Joe Biden will urge US states to make all adult residents eligible for a Covid-19 vaccine from April 19, as the country continues to inoculate people at a rapid pace.
The US president is expected to announce the new target date on Tuesday, having overseen 150m shots in his first 75 days in office, according to a senior White House official. This would put his administration on track to meet Biden’s target of delivering 200m shots in his first 100 days in office.
The new date for universal adult eligibility is two weeks earlier than previously planned. About 40 per cent of US adults have now received at least one shot.
While individual states decide which of their residents is eligible for a vaccine, many are already allowing any adult to claim a shot, and all but two have announced plans to do so by or before April 19. Oregon and Hawaii have previously said they intend to start vaccinating everyone by the president’s previous target of May 1.
The US vaccine rollout has picked up pace in recent weeks, with the country now administering about 3m doses every day, according to data from Bloomberg.
According to the US Centers for Disease Control and Prevention, 167m doses have now been administered — more than any other country. While 40 per cent of adults have received at least one shot, about a quarter have completed their course of vaccinations, including 55 per cent of people aged over 65.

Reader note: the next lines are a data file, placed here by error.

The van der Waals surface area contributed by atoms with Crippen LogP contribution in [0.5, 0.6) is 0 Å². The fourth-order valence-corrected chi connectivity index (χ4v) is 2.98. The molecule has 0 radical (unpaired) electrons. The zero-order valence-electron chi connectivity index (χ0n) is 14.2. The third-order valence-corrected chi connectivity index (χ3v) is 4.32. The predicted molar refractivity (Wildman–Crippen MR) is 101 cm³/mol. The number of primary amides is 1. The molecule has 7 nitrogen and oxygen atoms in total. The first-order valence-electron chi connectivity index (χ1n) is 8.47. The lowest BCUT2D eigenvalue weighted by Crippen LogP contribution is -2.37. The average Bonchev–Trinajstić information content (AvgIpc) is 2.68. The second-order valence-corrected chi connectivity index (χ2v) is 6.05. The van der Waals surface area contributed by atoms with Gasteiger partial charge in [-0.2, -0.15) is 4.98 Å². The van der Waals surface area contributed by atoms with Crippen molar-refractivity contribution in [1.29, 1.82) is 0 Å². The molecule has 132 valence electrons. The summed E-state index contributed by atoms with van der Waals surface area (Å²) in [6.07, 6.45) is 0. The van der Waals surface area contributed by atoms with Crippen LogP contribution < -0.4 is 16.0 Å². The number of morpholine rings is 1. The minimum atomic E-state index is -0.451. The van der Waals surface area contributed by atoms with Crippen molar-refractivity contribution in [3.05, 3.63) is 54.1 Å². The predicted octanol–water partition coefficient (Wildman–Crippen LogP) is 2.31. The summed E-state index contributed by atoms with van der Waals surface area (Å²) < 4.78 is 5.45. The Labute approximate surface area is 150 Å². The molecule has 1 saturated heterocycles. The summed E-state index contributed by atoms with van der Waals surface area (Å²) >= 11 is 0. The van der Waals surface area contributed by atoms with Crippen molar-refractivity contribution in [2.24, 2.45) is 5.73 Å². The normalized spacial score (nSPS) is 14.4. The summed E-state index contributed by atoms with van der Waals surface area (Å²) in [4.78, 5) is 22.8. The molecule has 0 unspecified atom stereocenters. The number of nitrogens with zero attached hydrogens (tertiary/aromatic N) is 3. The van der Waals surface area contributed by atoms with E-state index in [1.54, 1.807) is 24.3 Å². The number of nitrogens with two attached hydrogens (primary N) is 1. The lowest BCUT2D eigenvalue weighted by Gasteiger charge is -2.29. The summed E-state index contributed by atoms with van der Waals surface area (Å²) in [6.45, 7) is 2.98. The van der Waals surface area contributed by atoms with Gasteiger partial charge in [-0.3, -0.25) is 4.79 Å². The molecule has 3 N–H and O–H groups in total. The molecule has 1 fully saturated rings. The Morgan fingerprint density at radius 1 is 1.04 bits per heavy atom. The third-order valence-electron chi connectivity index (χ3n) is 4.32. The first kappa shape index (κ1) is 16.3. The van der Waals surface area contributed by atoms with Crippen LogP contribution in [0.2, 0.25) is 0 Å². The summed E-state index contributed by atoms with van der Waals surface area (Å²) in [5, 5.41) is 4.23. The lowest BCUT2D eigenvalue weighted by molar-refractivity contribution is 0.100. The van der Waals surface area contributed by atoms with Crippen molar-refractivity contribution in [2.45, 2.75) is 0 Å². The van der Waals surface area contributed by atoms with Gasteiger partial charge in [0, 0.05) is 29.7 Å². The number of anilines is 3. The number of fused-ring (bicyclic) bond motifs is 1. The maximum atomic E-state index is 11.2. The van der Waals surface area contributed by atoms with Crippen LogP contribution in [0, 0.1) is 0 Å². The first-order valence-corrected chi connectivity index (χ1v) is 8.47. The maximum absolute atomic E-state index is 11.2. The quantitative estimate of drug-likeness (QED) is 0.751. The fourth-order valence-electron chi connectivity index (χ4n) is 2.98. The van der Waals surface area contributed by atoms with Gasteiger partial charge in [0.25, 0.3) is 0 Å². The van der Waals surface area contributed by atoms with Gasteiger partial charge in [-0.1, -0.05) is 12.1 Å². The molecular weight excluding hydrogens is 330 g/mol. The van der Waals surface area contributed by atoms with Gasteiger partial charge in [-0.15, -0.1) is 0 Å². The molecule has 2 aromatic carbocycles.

Even as the vaccinations continue to gather speed, concern is building over a possible fourth wave of infections, with cases rising in many northern states, including Michigan, Illinois and Vermont.
There are now about 64,000 new cases being reported each day in the US, up from about 53,000 last month. Deaths, however, continue to fall to lows not seen since October, which US health officials believe is due in part to high levels of vaccinations among older adults.
Public health authorities have warned that new variants, such as the B.1.1.7 strain first detected in the UK, are behind part of the spread. Federal health officials have urged Americans not to abandon measures such as social distancing and mask-wearing, even as many states move to loosen or abandon restrictions.
Andy Slavitt, a White House coronavirus adviser, said on Monday: “We’re not there yet. The war against Covid-19 is far from over, far from won. The worst thing we could do right now would be to mistake progress for victory.”
He added: “If we let our guard down now, we will see more of our fellow Americans get sick and die unnecessarily.”